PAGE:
“Quickie creates products that allow our dealer network to differentiate themselves with products like the Quickie Salsa M2 Mini Red Line. This stylish compact wheelchair addresses the clinical needs of the user, but also offers luxury and style that is unlikely to be found in an NHS-issued powerchair. At Sunrise Medical we expect that there will be more emphasis on ‘upgraded’ products for dealers and certainly within our new line of powerchair products, which will be launched throughout 2018, there will be wheelchairs to satisfy the dealer’s need for a more ‘dealer specific’ product portfolio.”

Meanwhile, Alan Sullivan, marketing manager for Drive DeVilbiss’ retail division, notes that from the supplier’s experience, the powerchair sector has mirrored recent trends in the mobility scooter market. He says that over the past few years the demand for folding scooters has continued to grow year-on-year. The timing of its new Folding Powerchair therefore, is well placed. Sullivan believes that this latest launch is likely to capitalise on the trends of the current powerchair segment.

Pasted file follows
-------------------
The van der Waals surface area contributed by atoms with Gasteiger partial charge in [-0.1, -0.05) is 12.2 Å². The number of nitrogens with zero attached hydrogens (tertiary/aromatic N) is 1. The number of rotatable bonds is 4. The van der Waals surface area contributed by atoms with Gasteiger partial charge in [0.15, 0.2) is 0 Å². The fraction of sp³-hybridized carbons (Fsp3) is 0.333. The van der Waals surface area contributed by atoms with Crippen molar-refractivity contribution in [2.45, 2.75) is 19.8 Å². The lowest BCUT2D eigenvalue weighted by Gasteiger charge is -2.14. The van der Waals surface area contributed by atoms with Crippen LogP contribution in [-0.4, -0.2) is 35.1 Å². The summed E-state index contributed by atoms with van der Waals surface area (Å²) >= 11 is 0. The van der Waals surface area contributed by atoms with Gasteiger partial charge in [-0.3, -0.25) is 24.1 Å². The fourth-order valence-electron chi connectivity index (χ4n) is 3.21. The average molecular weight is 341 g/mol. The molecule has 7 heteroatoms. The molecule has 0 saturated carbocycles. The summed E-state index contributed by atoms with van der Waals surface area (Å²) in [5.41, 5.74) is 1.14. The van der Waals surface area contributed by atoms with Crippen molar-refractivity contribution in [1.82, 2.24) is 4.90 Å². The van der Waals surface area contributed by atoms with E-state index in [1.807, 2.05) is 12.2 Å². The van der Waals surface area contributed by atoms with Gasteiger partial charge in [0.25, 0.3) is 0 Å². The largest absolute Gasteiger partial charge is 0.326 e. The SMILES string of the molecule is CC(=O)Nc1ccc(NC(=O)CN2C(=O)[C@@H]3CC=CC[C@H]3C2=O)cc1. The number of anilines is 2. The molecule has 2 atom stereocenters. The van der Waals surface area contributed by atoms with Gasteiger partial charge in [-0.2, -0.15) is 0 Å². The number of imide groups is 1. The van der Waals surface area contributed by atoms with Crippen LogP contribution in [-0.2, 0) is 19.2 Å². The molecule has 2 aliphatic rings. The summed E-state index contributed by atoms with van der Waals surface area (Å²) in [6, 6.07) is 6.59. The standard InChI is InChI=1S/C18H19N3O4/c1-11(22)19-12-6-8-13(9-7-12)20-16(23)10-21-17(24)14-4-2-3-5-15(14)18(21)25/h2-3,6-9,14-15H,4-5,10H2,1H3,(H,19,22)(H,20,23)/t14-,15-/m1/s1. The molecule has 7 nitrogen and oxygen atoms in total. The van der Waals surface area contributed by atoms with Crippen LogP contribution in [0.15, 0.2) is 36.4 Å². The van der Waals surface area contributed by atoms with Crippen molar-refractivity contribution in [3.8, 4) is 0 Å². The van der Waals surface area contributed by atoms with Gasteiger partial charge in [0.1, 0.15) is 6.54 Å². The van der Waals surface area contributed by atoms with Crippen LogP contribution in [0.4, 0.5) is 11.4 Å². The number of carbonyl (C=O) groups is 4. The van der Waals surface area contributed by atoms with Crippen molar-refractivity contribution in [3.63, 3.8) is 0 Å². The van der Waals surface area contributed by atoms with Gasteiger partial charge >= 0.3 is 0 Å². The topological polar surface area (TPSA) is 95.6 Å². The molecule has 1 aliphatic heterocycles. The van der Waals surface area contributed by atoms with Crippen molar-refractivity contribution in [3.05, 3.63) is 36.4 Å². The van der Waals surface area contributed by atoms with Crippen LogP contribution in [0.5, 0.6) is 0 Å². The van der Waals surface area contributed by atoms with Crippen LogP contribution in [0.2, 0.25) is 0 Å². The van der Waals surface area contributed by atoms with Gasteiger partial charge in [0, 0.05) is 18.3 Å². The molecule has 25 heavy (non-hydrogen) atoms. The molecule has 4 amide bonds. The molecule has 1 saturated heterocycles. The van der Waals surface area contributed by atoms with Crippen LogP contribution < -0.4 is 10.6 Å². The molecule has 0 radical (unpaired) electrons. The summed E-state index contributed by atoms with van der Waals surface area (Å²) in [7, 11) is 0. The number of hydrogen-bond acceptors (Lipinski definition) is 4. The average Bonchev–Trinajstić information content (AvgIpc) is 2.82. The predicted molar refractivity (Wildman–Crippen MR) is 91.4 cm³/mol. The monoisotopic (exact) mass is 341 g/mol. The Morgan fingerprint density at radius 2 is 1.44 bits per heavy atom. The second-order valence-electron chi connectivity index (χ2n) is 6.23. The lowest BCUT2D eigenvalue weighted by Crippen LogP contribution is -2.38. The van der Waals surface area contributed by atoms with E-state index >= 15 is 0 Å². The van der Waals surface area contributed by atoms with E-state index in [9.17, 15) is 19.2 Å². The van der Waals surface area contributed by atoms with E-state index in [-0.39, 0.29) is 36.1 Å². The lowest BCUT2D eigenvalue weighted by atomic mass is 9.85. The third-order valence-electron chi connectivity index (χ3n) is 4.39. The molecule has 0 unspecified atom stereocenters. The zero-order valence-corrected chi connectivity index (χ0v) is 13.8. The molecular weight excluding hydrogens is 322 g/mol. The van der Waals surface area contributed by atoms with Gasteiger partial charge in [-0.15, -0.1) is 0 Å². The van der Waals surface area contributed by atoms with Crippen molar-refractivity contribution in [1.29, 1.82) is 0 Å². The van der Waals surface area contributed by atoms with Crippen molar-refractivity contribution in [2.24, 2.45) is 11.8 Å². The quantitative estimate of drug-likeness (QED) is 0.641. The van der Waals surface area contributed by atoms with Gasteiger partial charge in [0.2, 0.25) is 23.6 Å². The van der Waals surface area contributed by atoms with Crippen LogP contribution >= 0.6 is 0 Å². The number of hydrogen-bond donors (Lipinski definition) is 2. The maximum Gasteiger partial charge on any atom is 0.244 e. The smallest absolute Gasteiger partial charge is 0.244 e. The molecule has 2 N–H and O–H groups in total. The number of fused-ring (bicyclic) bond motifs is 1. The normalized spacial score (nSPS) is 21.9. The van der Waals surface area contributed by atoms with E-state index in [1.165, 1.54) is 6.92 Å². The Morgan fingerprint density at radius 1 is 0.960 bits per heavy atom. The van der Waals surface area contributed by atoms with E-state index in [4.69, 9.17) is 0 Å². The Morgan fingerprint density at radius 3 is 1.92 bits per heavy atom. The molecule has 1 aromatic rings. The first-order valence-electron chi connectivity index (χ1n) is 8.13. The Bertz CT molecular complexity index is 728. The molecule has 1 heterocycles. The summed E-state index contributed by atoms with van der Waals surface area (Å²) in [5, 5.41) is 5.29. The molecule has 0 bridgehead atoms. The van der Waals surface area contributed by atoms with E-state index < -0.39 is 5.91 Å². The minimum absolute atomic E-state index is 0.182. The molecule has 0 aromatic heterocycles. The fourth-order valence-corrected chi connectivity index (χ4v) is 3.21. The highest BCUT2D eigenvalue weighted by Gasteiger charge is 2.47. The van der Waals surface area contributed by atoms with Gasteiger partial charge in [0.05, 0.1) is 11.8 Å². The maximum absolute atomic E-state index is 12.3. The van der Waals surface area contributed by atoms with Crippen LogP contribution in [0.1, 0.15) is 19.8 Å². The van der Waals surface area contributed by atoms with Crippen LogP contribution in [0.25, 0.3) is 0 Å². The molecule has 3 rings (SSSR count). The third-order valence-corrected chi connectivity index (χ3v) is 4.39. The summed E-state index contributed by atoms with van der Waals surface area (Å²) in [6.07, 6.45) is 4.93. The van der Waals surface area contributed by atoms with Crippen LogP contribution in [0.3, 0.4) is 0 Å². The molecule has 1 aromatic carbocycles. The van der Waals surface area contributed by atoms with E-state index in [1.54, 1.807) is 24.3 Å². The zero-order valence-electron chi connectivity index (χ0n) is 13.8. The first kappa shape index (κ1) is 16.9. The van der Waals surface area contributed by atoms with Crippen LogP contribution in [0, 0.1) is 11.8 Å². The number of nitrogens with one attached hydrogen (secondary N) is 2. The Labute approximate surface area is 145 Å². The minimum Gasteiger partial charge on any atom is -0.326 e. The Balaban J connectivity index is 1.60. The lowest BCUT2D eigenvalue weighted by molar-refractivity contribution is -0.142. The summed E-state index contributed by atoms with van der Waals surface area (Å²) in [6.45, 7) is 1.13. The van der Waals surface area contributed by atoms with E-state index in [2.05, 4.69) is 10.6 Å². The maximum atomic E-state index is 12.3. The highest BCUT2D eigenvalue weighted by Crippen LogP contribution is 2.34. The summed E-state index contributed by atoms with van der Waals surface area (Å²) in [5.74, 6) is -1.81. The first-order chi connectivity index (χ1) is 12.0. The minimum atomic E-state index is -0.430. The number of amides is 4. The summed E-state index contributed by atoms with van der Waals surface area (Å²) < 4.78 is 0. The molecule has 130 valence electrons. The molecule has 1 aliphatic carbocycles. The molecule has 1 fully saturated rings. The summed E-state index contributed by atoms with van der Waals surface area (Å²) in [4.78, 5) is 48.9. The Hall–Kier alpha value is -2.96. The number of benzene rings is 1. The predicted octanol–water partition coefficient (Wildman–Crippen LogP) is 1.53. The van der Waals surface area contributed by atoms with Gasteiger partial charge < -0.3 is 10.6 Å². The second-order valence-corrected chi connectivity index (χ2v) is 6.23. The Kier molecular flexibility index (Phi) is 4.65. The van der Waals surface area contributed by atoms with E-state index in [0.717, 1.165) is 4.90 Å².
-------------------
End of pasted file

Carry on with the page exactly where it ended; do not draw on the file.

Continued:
Karma KP10.

He adds: “The market is evolving and consumers today are looking for powered mobility products that not only make their lives easier but also fit into their busy lifestyles. It appears that many want all the benefits of a powerchair or scooter but without the associated issues such as storage and transportation or the time and effort involved with assembling or splitting the product.